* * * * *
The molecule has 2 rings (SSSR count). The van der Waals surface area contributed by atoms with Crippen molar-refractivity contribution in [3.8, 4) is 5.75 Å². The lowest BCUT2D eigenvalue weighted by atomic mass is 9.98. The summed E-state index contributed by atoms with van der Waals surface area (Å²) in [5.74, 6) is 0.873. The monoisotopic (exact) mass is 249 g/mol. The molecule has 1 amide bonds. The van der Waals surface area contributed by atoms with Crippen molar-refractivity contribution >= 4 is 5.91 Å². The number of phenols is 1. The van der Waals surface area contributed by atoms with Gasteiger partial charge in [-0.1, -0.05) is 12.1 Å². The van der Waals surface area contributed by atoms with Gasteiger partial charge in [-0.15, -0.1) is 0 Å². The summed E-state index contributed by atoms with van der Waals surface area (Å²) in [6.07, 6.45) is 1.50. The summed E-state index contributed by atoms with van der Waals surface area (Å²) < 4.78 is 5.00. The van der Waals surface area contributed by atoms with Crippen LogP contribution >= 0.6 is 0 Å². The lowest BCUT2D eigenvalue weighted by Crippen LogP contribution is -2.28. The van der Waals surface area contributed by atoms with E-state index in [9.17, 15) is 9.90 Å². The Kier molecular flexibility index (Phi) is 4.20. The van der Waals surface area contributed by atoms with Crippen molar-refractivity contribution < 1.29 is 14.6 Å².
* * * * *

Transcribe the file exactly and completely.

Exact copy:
The molecule has 2 rings (SSSR count). The van der Waals surface area contributed by atoms with Crippen molar-refractivity contribution in [3.8, 4) is 5.75 Å². The lowest BCUT2D eigenvalue weighted by atomic mass is 9.98. The summed E-state index contributed by atoms with van der Waals surface area (Å²) in [5.74, 6) is 0.873. The monoisotopic (exact) mass is 249 g/mol. The molecule has 1 amide bonds. The van der Waals surface area contributed by atoms with Crippen molar-refractivity contribution >= 4 is 5.91 Å². The number of phenols is 1. The van der Waals surface area contributed by atoms with Gasteiger partial charge in [-0.1, -0.05) is 12.1 Å². The van der Waals surface area contributed by atoms with Gasteiger partial charge in [-0.15, -0.1) is 0 Å². The summed E-state index contributed by atoms with van der Waals surface area (Å²) in [6.07, 6.45) is 1.50. The summed E-state index contributed by atoms with van der Waals surface area (Å²) < 4.78 is 5.00. The van der Waals surface area contributed by atoms with Crippen LogP contribution >= 0.6 is 0 Å². The lowest BCUT2D eigenvalue weighted by Crippen LogP contribution is -2.28. The van der Waals surface area contributed by atoms with E-state index in [9.17, 15) is 9.90 Å². The Kier molecular flexibility index (Phi) is 4.20. The van der Waals surface area contributed by atoms with Crippen molar-refractivity contribution < 1.29 is 14.6 Å².